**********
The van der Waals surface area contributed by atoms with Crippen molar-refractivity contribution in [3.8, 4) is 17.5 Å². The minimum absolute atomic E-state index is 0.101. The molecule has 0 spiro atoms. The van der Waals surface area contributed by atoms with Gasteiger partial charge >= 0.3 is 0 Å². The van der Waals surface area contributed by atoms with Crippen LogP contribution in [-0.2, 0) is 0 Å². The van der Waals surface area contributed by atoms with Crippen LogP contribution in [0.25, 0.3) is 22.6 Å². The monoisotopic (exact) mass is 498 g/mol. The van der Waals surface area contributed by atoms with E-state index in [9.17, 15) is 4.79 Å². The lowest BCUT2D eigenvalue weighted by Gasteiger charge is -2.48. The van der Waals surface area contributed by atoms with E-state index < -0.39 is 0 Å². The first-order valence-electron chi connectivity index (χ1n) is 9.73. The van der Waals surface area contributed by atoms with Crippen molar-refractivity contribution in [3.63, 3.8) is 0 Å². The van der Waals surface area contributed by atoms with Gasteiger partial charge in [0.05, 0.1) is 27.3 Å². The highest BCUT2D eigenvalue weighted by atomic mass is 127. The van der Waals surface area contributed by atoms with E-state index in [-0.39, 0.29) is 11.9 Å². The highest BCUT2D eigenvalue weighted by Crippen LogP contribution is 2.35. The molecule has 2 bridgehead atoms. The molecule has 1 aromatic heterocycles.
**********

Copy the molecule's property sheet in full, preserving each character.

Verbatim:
The van der Waals surface area contributed by atoms with Crippen molar-refractivity contribution in [3.8, 4) is 17.5 Å². The minimum absolute atomic E-state index is 0.101. The molecule has 0 spiro atoms. The van der Waals surface area contributed by atoms with Gasteiger partial charge >= 0.3 is 0 Å². The van der Waals surface area contributed by atoms with Crippen LogP contribution in [-0.2, 0) is 0 Å². The van der Waals surface area contributed by atoms with Crippen LogP contribution in [0.25, 0.3) is 22.6 Å². The monoisotopic (exact) mass is 498 g/mol. The van der Waals surface area contributed by atoms with E-state index in [9.17, 15) is 4.79 Å². The lowest BCUT2D eigenvalue weighted by Gasteiger charge is -2.48. The van der Waals surface area contributed by atoms with E-state index < -0.39 is 0 Å². The first-order valence-electron chi connectivity index (χ1n) is 9.73. The van der Waals surface area contributed by atoms with Crippen molar-refractivity contribution in [3.63, 3.8) is 0 Å². The van der Waals surface area contributed by atoms with Gasteiger partial charge in [0.05, 0.1) is 27.3 Å². The highest BCUT2D eigenvalue weighted by atomic mass is 127. The van der Waals surface area contributed by atoms with E-state index in [-0.39, 0.29) is 11.9 Å². The highest BCUT2D eigenvalue weighted by Crippen LogP contribution is 2.35. The molecule has 2 bridgehead atoms. The molecule has 1 aromatic heterocycles.